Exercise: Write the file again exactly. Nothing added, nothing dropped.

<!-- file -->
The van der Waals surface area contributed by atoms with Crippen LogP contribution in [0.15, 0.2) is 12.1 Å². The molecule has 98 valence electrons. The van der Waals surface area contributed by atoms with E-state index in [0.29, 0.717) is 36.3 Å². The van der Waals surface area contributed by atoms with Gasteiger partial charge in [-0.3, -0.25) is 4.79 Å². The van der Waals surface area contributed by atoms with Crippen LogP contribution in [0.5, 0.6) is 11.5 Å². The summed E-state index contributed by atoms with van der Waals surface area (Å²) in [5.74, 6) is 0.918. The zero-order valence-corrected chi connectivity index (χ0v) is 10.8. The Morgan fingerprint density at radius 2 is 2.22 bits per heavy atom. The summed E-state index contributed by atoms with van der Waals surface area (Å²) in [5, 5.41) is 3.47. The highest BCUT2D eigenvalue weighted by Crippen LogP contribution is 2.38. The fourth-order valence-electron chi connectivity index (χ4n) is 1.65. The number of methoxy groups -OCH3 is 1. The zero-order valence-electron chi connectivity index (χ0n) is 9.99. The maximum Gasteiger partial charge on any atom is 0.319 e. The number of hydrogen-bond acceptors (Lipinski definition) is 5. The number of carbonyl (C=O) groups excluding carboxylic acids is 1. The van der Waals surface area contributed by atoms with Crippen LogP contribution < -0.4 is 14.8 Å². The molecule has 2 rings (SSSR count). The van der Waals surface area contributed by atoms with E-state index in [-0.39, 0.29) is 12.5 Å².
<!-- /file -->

The van der Waals surface area contributed by atoms with Crippen LogP contribution in [0.15, 0.2) is 12.1 Å². The molecule has 98 valence electrons. The van der Waals surface area contributed by atoms with E-state index in [0.29, 0.717) is 36.3 Å². The van der Waals surface area contributed by atoms with Gasteiger partial charge in [-0.3, -0.25) is 4.79 Å². The van der Waals surface area contributed by atoms with Crippen LogP contribution in [0.5, 0.6) is 11.5 Å². The summed E-state index contributed by atoms with van der Waals surface area (Å²) in [5.74, 6) is 0.918. The zero-order valence-corrected chi connectivity index (χ0v) is 10.8. The Morgan fingerprint density at radius 2 is 2.22 bits per heavy atom. The summed E-state index contributed by atoms with van der Waals surface area (Å²) in [5, 5.41) is 3.47. The highest BCUT2D eigenvalue weighted by Crippen LogP contribution is 2.38. The fourth-order valence-electron chi connectivity index (χ4n) is 1.65. The number of methoxy groups -OCH3 is 1. The zero-order valence-electron chi connectivity index (χ0n) is 9.99. The maximum Gasteiger partial charge on any atom is 0.319 e. The number of hydrogen-bond acceptors (Lipinski definition) is 5. The number of carbonyl (C=O) groups excluding carboxylic acids is 1. The van der Waals surface area contributed by atoms with Crippen LogP contribution < -0.4 is 14.8 Å². The molecule has 2 rings (SSSR count). The van der Waals surface area contributed by atoms with E-state index in [-0.39, 0.29) is 12.5 Å².